Certificates of Deposit or CDs may seem like one of the last things on your mind these days, what with current economic headlines proclaiming doom and destruction, but cds are actually one of your only safe investing strategies in the current economic climate. CDs and other risk-free investment accounts are the best places you can secure your funds until prosperity returns as they are FDIC-insured (up to $100,000), and-depending on what type of cd you entertain-will always gain you some interest, however small. Here is a list and explanation of the best strategies to use with cds to maximize your funds.
First, of course, we must mention the simple cd, which will gain you some interest while retaining in full-as long as you do not withdraw any funds before maturity date-your original principal. You may be thinking, ‘what is the point? The interest rates are so low on everything now, your return will be anything but high yield.’ It may not be high yield return that you receive on your cd, but it is something in a time when most people are losing. Investing in a standard CD or simple cd is a risk-free way to ensure your money stays safe, no matter the economic climate.
For the investor that wants to stretch his/her finances out into a more professional investment plan, cd laddering is a favorite. It offers hardly any risk, but concentrates on a longer term plan. You purchase cd accounts from a short term (3-6 months) to mid term (1-2 years) to longer term (3-5 years). The longer the term-of course- offers you a higher cd interest rate and remains untouched, while the short term accounts are freed up within a couple months so that if you need it, you can wait until maturity and then pull it out. Otherwise, matured short term cds can be rolled over into the next rung in the ladder, while the other longer rungs are now closer to available, but with better interest.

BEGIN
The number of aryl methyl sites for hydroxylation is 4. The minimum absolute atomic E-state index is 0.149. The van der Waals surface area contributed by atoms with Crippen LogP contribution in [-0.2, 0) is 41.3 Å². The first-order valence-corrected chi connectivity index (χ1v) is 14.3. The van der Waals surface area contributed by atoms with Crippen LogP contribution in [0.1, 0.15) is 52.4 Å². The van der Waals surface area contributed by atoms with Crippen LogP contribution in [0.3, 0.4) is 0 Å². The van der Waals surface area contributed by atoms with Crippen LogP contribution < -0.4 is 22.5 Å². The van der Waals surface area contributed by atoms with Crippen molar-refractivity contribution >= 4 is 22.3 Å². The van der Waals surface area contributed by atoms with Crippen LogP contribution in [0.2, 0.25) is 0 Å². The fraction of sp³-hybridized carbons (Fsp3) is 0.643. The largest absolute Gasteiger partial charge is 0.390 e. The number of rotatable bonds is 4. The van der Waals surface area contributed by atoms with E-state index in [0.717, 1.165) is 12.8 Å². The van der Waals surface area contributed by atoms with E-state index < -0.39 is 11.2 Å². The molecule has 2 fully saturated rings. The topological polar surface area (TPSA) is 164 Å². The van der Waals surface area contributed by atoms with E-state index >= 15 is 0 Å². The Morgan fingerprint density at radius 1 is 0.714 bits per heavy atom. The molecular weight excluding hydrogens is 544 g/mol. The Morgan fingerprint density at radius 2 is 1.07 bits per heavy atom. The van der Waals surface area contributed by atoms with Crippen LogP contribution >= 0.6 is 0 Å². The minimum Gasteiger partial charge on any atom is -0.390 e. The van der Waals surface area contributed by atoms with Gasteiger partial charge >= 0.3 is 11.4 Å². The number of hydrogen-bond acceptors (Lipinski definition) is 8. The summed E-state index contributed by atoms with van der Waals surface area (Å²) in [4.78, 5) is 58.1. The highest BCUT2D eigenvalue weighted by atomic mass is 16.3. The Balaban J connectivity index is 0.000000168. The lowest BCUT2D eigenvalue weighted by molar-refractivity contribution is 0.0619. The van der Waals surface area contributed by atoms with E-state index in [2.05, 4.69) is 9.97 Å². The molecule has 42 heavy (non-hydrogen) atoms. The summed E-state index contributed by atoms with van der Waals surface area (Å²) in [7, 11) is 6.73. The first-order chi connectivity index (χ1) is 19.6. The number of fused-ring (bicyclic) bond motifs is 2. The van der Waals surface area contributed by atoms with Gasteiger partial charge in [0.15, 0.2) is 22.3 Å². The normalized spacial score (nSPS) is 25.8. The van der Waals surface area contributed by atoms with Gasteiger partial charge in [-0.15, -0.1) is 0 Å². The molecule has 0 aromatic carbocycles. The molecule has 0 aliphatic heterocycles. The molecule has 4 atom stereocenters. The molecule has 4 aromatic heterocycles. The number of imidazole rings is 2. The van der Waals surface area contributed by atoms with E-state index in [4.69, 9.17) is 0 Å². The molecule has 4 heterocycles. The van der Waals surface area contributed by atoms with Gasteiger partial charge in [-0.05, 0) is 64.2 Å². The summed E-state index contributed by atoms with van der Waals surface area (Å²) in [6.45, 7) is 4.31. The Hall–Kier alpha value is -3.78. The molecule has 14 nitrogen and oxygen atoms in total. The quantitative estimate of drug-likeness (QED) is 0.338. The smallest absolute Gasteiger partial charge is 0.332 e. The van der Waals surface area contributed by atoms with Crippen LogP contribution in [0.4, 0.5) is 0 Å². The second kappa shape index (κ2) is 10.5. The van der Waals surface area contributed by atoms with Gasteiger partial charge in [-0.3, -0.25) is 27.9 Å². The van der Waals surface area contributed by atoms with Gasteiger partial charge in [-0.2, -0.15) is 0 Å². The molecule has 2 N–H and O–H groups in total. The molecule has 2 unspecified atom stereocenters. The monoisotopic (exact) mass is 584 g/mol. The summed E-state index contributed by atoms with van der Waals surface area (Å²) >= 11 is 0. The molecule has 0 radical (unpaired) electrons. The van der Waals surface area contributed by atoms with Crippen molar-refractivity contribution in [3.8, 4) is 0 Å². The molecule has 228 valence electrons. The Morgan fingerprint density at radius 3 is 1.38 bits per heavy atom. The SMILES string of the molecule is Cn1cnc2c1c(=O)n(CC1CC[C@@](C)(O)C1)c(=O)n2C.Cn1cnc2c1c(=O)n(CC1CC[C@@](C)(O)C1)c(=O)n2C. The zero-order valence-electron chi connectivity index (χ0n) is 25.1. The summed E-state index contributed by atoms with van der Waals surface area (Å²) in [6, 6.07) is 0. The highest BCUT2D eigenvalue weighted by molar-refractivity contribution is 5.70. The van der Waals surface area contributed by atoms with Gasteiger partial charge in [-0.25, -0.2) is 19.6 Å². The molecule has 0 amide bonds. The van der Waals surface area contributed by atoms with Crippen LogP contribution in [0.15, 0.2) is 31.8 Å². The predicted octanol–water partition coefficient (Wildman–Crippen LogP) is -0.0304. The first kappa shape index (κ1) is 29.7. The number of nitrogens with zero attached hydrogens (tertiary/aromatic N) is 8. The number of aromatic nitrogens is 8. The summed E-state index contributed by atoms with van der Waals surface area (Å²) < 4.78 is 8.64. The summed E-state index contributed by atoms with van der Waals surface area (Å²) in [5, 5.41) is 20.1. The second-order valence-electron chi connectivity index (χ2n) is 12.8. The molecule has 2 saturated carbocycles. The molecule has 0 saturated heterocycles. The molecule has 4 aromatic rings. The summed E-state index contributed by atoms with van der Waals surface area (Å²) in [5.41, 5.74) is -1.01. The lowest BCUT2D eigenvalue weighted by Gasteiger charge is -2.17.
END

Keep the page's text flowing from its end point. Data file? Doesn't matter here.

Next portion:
The cd bullet strategy is also a good choice, especially if you are saving for something that has a long term deadline. You start with a set maturity date and apply that to a bunch of varying cd rate accounts. This way, you aren’t banking one lump sum on one low interest cd account. You open up a bunch of cds with set maturity dates, and collect both principal and interest at the maturity finish line.
The CD barbell strategy sounds intimidating but it is simply another investment strategy that divides up your money and doesn’t place all your financial hopes in one low interest basket. CD barbell strategy focuses on placing your finances in longer term, high yield CDs accounts as a focus, while still maintaining some liquid or attainable funds in short term cd accounts. This way, you are always earning on high yield accounts on larger cd principals; while keeping yourself safe with back up liquid funds should something happen.